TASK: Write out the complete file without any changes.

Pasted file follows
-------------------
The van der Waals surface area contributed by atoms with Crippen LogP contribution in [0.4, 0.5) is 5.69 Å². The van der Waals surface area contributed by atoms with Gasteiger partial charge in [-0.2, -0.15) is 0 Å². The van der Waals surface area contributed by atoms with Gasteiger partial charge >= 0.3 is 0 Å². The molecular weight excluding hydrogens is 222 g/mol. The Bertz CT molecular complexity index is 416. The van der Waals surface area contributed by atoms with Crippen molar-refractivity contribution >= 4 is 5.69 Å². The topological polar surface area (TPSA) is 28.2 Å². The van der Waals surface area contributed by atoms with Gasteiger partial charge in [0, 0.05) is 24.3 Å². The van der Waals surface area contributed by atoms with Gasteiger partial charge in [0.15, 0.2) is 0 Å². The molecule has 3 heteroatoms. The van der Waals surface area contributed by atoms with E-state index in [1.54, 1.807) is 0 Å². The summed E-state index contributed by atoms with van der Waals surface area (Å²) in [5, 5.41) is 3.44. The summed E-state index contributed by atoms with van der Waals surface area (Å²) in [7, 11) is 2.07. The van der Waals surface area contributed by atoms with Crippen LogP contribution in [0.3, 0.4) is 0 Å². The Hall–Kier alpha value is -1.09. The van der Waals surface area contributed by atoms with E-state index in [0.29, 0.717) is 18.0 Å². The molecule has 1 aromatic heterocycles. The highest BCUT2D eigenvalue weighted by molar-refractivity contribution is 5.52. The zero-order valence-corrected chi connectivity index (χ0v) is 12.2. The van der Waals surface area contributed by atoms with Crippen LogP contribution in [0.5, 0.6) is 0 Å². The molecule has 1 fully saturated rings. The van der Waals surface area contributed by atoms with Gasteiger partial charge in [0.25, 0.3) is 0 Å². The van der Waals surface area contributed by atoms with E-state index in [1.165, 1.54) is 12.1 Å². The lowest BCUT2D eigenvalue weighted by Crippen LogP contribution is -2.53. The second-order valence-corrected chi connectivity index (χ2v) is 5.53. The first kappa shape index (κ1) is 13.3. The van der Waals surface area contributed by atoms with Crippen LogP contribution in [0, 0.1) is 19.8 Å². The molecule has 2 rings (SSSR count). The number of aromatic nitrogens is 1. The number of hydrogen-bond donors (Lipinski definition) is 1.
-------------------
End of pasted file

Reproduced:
The van der Waals surface area contributed by atoms with Crippen LogP contribution in [0.4, 0.5) is 5.69 Å². The van der Waals surface area contributed by atoms with Gasteiger partial charge in [-0.2, -0.15) is 0 Å². The van der Waals surface area contributed by atoms with Gasteiger partial charge >= 0.3 is 0 Å². The molecular weight excluding hydrogens is 222 g/mol. The Bertz CT molecular complexity index is 416. The van der Waals surface area contributed by atoms with Crippen molar-refractivity contribution >= 4 is 5.69 Å². The topological polar surface area (TPSA) is 28.2 Å². The van der Waals surface area contributed by atoms with Gasteiger partial charge in [0, 0.05) is 24.3 Å². The van der Waals surface area contributed by atoms with Gasteiger partial charge in [0.15, 0.2) is 0 Å². The molecule has 3 heteroatoms. The van der Waals surface area contributed by atoms with E-state index in [1.54, 1.807) is 0 Å². The summed E-state index contributed by atoms with van der Waals surface area (Å²) in [5, 5.41) is 3.44. The summed E-state index contributed by atoms with van der Waals surface area (Å²) in [7, 11) is 2.07. The van der Waals surface area contributed by atoms with Crippen LogP contribution in [0.3, 0.4) is 0 Å². The Hall–Kier alpha value is -1.09. The van der Waals surface area contributed by atoms with E-state index in [0.29, 0.717) is 18.0 Å². The molecule has 1 aromatic heterocycles. The highest BCUT2D eigenvalue weighted by molar-refractivity contribution is 5.52. The zero-order valence-corrected chi connectivity index (χ0v) is 12.2. The van der Waals surface area contributed by atoms with Crippen LogP contribution in [0.5, 0.6) is 0 Å². The molecule has 1 fully saturated rings. The van der Waals surface area contributed by atoms with Gasteiger partial charge in [0.25, 0.3) is 0 Å². The van der Waals surface area contributed by atoms with E-state index in [1.165, 1.54) is 12.1 Å². The lowest BCUT2D eigenvalue weighted by Crippen LogP contribution is -2.53. The second-order valence-corrected chi connectivity index (χ2v) is 5.53. The first kappa shape index (κ1) is 13.3. The van der Waals surface area contributed by atoms with Crippen LogP contribution in [0, 0.1) is 19.8 Å². The molecule has 2 rings (SSSR count). The number of aromatic nitrogens is 1. The number of hydrogen-bond donors (Lipinski definition) is 1.